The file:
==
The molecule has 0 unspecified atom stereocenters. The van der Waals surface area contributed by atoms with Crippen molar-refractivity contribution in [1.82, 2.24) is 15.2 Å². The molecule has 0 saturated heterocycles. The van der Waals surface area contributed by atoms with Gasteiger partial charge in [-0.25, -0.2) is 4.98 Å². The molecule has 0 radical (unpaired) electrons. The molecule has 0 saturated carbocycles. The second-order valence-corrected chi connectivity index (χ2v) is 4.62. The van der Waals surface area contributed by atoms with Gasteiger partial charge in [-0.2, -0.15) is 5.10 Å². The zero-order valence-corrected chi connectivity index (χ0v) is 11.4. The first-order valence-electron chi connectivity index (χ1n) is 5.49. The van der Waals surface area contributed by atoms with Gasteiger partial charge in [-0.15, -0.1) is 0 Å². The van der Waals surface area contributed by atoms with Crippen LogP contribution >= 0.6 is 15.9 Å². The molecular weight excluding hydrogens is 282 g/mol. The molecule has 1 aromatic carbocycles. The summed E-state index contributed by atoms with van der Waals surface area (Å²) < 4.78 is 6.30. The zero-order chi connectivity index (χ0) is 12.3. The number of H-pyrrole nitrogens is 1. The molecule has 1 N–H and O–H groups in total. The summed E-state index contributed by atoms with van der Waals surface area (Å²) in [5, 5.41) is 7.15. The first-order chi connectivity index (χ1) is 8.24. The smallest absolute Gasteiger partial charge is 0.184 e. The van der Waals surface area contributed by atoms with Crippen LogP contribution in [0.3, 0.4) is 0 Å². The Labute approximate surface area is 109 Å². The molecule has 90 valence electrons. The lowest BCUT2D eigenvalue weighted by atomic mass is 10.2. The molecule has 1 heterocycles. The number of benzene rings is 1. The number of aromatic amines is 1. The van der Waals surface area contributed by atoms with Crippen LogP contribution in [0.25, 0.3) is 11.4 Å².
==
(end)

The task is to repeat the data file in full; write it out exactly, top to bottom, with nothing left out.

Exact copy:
The molecule has 0 unspecified atom stereocenters. The van der Waals surface area contributed by atoms with Crippen molar-refractivity contribution in [1.82, 2.24) is 15.2 Å². The molecule has 0 saturated heterocycles. The van der Waals surface area contributed by atoms with Gasteiger partial charge in [-0.25, -0.2) is 4.98 Å². The molecule has 0 radical (unpaired) electrons. The molecule has 0 saturated carbocycles. The second-order valence-corrected chi connectivity index (χ2v) is 4.62. The van der Waals surface area contributed by atoms with Gasteiger partial charge in [-0.2, -0.15) is 5.10 Å². The zero-order valence-corrected chi connectivity index (χ0v) is 11.4. The first-order valence-electron chi connectivity index (χ1n) is 5.49. The van der Waals surface area contributed by atoms with Gasteiger partial charge in [-0.15, -0.1) is 0 Å². The van der Waals surface area contributed by atoms with Crippen LogP contribution >= 0.6 is 15.9 Å². The molecular weight excluding hydrogens is 282 g/mol. The molecule has 1 aromatic carbocycles. The summed E-state index contributed by atoms with van der Waals surface area (Å²) < 4.78 is 6.30. The zero-order chi connectivity index (χ0) is 12.3. The number of H-pyrrole nitrogens is 1. The molecule has 1 N–H and O–H groups in total. The summed E-state index contributed by atoms with van der Waals surface area (Å²) in [5, 5.41) is 7.15. The first-order chi connectivity index (χ1) is 8.24. The smallest absolute Gasteiger partial charge is 0.184 e. The van der Waals surface area contributed by atoms with Crippen LogP contribution in [0.3, 0.4) is 0 Å². The Labute approximate surface area is 109 Å². The molecule has 90 valence electrons. The lowest BCUT2D eigenvalue weighted by atomic mass is 10.2. The molecule has 1 heterocycles. The number of benzene rings is 1. The number of aromatic amines is 1. The van der Waals surface area contributed by atoms with Crippen LogP contribution in [0.25, 0.3) is 11.4 Å².